This month, Taiwan's former president Lee Teng-hui was awarded an honorary doctorate in theology by the Taiwan Theological College to celebrate its 132nd anniversary. He had never sought to hide his Christian affiliation, the college said in its citation, and had always brought Christian principles to bear on his policy decisions.
It is sometimes claimed that if present trends continue in Europe (but not the US), there will be few practising Christians left 50 years from now. The same cannot be said of Asia. Today, there are probably as many church-going Christians in Taiwan as there have ever been. Quite what this signifies, though, is not entirely clear.
In Taiwan, being a Christian sometimes appears akin to seeing to it that your children take piano lessons. It is not strictly religious belief or a love of music that is important, but rather a feeling that you should keep yourself and your family somewhat apart from the rest of the population.
But one reason for the high numbers may be the influence of the US: the fact that religious observance is not declining in the US or Asia may not be coincidental. Nor is the personal example of individual Americans the only factor. It was not so long ago that having professing Christians in charge of non-communist Asian states was the policy of statesmen in Washington. In the 1950s, men like Dwight D. Eisenhower and John Foster Dulles believed that Buddhism was too pliable a philosophy to stand up to the communist threat.
What Asia needed, they thought, was stalwart Christians at the helm, and this is precisely what - to their satisfaction - they found. Chiang Kai-shek in Taiwan, Rhee Syngman in South Korea and Ngo Dinh Diem in South Vietnam were all Christian leaders presiding over overwhelmingly non-Christian populations. They may not have got where they were as a result of specific American strategies, but it was certainly the considered policy of Washington to keep them there.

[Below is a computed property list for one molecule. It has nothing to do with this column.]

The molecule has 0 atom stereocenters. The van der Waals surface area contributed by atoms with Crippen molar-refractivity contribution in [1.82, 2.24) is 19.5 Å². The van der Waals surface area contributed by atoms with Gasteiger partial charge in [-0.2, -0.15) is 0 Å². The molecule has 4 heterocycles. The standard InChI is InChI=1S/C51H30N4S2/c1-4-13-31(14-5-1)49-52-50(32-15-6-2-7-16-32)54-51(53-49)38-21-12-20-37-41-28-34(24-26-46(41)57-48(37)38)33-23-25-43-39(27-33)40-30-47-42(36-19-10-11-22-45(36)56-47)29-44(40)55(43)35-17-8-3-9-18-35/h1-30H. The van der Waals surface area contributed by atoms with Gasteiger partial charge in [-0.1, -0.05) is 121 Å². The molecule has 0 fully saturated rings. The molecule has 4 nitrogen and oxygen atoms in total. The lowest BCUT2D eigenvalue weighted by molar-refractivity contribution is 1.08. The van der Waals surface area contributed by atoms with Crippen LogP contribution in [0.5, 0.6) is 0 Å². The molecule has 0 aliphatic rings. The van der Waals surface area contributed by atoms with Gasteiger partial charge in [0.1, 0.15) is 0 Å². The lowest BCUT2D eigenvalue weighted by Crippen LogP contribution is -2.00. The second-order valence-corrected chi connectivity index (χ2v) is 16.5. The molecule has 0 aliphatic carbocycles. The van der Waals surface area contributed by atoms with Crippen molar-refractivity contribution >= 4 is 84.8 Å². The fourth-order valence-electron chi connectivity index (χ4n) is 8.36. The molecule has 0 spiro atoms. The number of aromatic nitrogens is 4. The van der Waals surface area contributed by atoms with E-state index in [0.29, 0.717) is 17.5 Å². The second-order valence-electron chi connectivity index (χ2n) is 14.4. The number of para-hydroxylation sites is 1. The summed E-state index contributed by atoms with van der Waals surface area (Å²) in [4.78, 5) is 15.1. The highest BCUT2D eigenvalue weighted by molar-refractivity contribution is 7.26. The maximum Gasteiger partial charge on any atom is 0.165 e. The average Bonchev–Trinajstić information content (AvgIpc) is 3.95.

As far as the situation in Taiwan went, Chiang's Christianity (he was an avowed Methodist) was not without its influence on the state of affairs on the island. But whatever else it did, it did not lead him to believe that religious faith implied democracy in any form.
Mr Lee may prove to have been the last of his line. Today, Christianity is seldom mentioned in Taiwan's ever-turbulent political scene. As for ordinary believers, reports indicate that they are more concerned with mundane issues, such as whether they should hold incense sticks when attending the funerals of non-Christian family members, than life after death, or the like. Religion, it is felt, should not have such an intellectual dimension.